Trying to predict what happens next in a video can be a fun and creative way to get students to practise the future tense. Before getting to that stage clearly there’s a lot of work to be done in teaching the future tense(s). Below is a PowerPoint to support this. The creative outcome stage is where you show one of the “Simon’s Cat” videos from YouTube. You only show it up to the point where the cat appears above the bed, which is quite early on in the video. You pause at this point + ask the class, with the aid of dictionaries or support, to write out what will happen next. Once you gather in suggestions you can then continue with the clip and tick off those that were correct. [As usual the video is embedded into the PowerPoint, but you will need to be connected to the internet for this to work].
The resources below are ones which I have used to teach the imperfect subjunctive + the conditional tense. As the song “Si yo fuera un chico” can be easily translated by many students it is a good way of quickly teaching this structure. The presentation, as you can see, goes on to look at “chuletas” + whether you would ever copy in an exam. The listening exercise on “chuletas” comes from the amazing Notes in Spanish website although I have only used the last part of this particular podcast – http://www.notesinspanish.com/2007/09/28/advanced-spanish-podcast-80-el-sistema-educativo/ . I used to use this site a lot especially at the advanced level although I am no longer sure whether they are updating it.
In the PowerPoint the only embedded video is that of Carme Chacón revealing the “chuleta” on her hand – hardly essential, but it’s there in case you want to show it. As ever, the videos are from YouTube + you have to be connected to the internet for them to work.
The Beyoncé video has to be watched on the YouTube site itself due to copywrite laws. You click on the link on the relevant slide.
POWERPOINT: the imperfect subjunctive + conditional CHULETAS WORKSHEETS: Si yo fuera un chico BLANKS Si yo fuera un chico The Imperfect Subjunctive SUBJUNCK si COMPLETE THE SENTENCES SUBJUNCL intro to the imperfect subj the conditional tense A2 listening practice las chuletas Aquí copia hasta el apuntador
The attached PowerPoint presents the imperfect tense. The resources shown can also be downloaded below. Towards the end of the presentation is an opportunity for students to practise using the tense after watching a clip from the Spanish TV series “Física o Química“. They have to describe what the characters were doing. The clip is an editted one – I took out the swearing!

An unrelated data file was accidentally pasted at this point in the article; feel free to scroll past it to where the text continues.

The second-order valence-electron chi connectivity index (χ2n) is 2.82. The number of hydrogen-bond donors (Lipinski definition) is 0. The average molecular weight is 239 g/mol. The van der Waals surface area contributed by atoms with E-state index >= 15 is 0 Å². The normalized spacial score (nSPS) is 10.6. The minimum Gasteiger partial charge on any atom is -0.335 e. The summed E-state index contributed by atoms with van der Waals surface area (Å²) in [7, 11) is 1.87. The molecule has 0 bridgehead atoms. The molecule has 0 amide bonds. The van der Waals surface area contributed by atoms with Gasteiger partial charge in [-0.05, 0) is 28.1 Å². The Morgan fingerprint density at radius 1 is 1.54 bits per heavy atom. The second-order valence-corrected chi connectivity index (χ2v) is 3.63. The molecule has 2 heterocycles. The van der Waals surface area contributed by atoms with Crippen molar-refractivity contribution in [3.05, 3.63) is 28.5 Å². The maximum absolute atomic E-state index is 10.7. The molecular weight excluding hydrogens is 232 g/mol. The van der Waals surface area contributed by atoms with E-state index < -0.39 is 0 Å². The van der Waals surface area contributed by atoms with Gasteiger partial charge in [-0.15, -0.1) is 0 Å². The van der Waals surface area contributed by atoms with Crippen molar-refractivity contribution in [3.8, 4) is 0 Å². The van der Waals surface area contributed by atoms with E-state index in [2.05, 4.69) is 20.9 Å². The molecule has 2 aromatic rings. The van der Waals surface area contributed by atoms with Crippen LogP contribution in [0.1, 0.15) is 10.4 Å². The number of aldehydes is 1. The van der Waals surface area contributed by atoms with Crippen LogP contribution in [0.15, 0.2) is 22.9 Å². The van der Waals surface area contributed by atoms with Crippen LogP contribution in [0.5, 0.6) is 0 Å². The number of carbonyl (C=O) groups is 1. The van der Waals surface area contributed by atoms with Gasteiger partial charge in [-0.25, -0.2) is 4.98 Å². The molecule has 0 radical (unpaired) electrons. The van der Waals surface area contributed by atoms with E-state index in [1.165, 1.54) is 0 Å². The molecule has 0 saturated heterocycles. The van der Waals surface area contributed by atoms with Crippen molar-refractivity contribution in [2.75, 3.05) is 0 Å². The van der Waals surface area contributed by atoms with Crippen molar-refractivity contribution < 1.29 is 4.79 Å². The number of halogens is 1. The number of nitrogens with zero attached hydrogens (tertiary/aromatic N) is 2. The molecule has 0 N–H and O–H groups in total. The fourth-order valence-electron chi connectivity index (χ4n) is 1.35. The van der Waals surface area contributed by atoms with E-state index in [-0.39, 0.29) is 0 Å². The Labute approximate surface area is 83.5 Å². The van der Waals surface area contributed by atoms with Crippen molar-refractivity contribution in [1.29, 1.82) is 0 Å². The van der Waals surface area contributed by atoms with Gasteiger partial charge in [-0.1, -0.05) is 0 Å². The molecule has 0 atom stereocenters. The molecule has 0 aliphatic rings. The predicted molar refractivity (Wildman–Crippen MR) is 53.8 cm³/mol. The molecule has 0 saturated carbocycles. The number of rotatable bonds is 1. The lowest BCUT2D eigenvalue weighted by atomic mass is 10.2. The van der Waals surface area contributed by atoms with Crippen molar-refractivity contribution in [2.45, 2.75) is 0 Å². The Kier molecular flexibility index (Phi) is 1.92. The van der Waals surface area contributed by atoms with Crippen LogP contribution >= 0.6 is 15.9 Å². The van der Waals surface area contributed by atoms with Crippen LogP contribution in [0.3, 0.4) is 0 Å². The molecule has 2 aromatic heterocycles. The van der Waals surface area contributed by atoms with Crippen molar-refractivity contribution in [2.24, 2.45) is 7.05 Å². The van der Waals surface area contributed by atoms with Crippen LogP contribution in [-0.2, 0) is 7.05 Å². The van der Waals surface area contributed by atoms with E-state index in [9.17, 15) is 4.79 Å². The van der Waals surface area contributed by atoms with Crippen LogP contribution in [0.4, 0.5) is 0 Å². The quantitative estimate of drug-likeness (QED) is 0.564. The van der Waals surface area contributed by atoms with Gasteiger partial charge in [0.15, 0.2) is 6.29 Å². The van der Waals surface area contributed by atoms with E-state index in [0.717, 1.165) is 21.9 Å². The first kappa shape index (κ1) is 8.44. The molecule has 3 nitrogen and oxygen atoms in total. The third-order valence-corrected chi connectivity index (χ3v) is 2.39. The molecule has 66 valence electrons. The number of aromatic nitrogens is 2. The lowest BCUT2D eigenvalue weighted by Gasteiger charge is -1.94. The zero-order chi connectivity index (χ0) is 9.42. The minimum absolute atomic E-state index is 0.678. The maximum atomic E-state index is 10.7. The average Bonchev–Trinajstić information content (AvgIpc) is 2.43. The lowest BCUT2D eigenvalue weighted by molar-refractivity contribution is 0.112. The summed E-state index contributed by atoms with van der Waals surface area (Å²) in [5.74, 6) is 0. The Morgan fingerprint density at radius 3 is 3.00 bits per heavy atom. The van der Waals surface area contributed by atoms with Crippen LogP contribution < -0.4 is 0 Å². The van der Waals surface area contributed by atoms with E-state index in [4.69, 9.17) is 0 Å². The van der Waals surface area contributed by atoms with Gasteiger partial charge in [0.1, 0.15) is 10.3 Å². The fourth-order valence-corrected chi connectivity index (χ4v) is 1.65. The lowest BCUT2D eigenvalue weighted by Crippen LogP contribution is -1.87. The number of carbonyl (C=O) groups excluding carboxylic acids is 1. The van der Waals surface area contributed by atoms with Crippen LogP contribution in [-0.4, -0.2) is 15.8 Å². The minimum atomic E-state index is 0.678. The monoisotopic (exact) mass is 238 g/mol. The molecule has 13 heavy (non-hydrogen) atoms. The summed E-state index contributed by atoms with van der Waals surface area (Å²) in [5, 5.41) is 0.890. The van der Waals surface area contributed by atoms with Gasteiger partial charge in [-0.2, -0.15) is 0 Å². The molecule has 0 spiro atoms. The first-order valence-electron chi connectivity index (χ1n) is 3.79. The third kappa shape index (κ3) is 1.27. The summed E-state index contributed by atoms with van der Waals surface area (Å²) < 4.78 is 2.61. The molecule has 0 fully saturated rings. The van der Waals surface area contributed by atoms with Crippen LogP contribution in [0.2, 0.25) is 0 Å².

Over the years of trying to contextualise the teaching of the subjunctive, I developed a few resources liked to songs from the soundtracks of different Almodóvar films. This obviously provides an opportunity to listen to some music but also to take the opportunity to present who Almodóvar is.
The song “Piensa en mí” which is used in the film “Tacones Lejanos” uses the subjuctive after “cuando”. “Sufre Como Yo” uses it after “querer” (when wanting another person to do something). As well as the exercises relating to the songs, I have attached my grammar explanation sheets. My PowerPoint for introducing Almodóvar is also attached + I go on to use other resources which I may post at a future date.
POWERPOINT Piensa en mi LETRA WORKSHEET SUBJUNC3 introduction + CUANDO POWERPOINT INTRODUCCION a Pedro Almodóvar WORKSHEET Sufre como yo Albert Plá WORKSHEET SUBJUNC4 wanting and requesting WORKSHEET SUBJUNC7 prose trans sentences QUERER
The songs “Sufre Como Yo” (Albert Plá) + “Piensa En Mí” (Luz Casal) can be downloaded from iTunes.
The resources below are ones I made to teach the present tense from scratch. I then thought to myself that I should teach the preterite, future, conditional tenses etc. at the same time! I will come back to the preterite + the future etc., but I thought that it would be good for the students to see how the same processes apply when creating different tenses, i.e. infinitive + remove ending (or not) + add tenses endings to the stem of the verb. The students, although top set so quite able, got the idea and a final task was to write a paragraph about a bizarre person + what they did, do + will do. They seemed to enjoy this bit + this allowed them to practise all the rules covered governing tense formation in a more creative fashion. The resources below speak for themselves!
This is not exactly brilliant and there are errors in the presentation, but sometimes when teaching certain groups I find I have to simplify things to a point where perhaps it is not strictly correct Spanish. You will see what I mean in the presentation in some of the usage of the preterite tense. The point of the lesson was to get a borderline grade C GCSE group to cope with that question that always appears in the reading paper where they have to decide whether the person is making reference to the past, present or the future. I have not taught the full verb paradigm to them as frankly they do not need it and also they would not cope. So, I present a very simplified version of how to make those tenses. Any purists out there please forgive me! I have added in reference to two Spanish footballers – Raúl González and Fernando Torres. On the slides referring to these two palyers the students have to anticipate which verbs make most sense (present/past/future). Those with football knowledge will have an advantage, but that doesn’t matter. Even without it you can make an intelligent guess. It all finishes off with a reading comprehension for which I have produced a Foundation and a Higher version.